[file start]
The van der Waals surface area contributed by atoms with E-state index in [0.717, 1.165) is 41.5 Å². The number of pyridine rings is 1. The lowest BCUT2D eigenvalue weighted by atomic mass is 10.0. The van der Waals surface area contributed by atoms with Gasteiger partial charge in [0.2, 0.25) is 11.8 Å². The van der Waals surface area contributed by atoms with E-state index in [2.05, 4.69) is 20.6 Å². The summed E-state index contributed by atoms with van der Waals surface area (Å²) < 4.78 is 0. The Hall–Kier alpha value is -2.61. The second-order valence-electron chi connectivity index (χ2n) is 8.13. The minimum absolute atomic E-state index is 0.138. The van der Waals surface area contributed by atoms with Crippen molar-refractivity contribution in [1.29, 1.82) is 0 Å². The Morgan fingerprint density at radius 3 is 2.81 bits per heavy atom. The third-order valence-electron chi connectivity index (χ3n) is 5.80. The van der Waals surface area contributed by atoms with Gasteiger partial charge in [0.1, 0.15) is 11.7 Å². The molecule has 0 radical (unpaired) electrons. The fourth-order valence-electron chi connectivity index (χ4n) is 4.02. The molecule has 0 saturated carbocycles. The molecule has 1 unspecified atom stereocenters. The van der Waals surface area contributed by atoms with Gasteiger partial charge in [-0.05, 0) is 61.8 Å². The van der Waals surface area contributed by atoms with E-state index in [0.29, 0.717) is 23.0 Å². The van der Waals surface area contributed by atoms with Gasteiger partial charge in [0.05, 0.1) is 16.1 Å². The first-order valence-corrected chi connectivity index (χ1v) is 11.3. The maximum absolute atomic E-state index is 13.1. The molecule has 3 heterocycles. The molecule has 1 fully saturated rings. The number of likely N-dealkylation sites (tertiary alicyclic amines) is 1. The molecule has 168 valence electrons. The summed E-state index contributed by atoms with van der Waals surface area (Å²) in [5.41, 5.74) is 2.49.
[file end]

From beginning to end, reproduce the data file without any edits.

The van der Waals surface area contributed by atoms with E-state index in [0.717, 1.165) is 41.5 Å². The number of pyridine rings is 1. The lowest BCUT2D eigenvalue weighted by atomic mass is 10.0. The van der Waals surface area contributed by atoms with Gasteiger partial charge in [0.2, 0.25) is 11.8 Å². The van der Waals surface area contributed by atoms with E-state index in [2.05, 4.69) is 20.6 Å². The summed E-state index contributed by atoms with van der Waals surface area (Å²) < 4.78 is 0. The Hall–Kier alpha value is -2.61. The second-order valence-electron chi connectivity index (χ2n) is 8.13. The minimum absolute atomic E-state index is 0.138. The van der Waals surface area contributed by atoms with Crippen molar-refractivity contribution in [1.29, 1.82) is 0 Å². The Morgan fingerprint density at radius 3 is 2.81 bits per heavy atom. The third-order valence-electron chi connectivity index (χ3n) is 5.80. The van der Waals surface area contributed by atoms with Gasteiger partial charge in [0.1, 0.15) is 11.7 Å². The molecule has 0 radical (unpaired) electrons. The fourth-order valence-electron chi connectivity index (χ4n) is 4.02. The molecule has 0 saturated carbocycles. The molecule has 1 unspecified atom stereocenters. The van der Waals surface area contributed by atoms with Gasteiger partial charge in [-0.05, 0) is 61.8 Å². The van der Waals surface area contributed by atoms with E-state index in [0.29, 0.717) is 23.0 Å². The van der Waals surface area contributed by atoms with Gasteiger partial charge in [0.05, 0.1) is 16.1 Å². The first-order valence-corrected chi connectivity index (χ1v) is 11.3. The maximum absolute atomic E-state index is 13.1. The molecule has 3 heterocycles. The molecule has 1 fully saturated rings. The number of likely N-dealkylation sites (tertiary alicyclic amines) is 1. The molecule has 168 valence electrons. The summed E-state index contributed by atoms with van der Waals surface area (Å²) in [5.41, 5.74) is 2.49.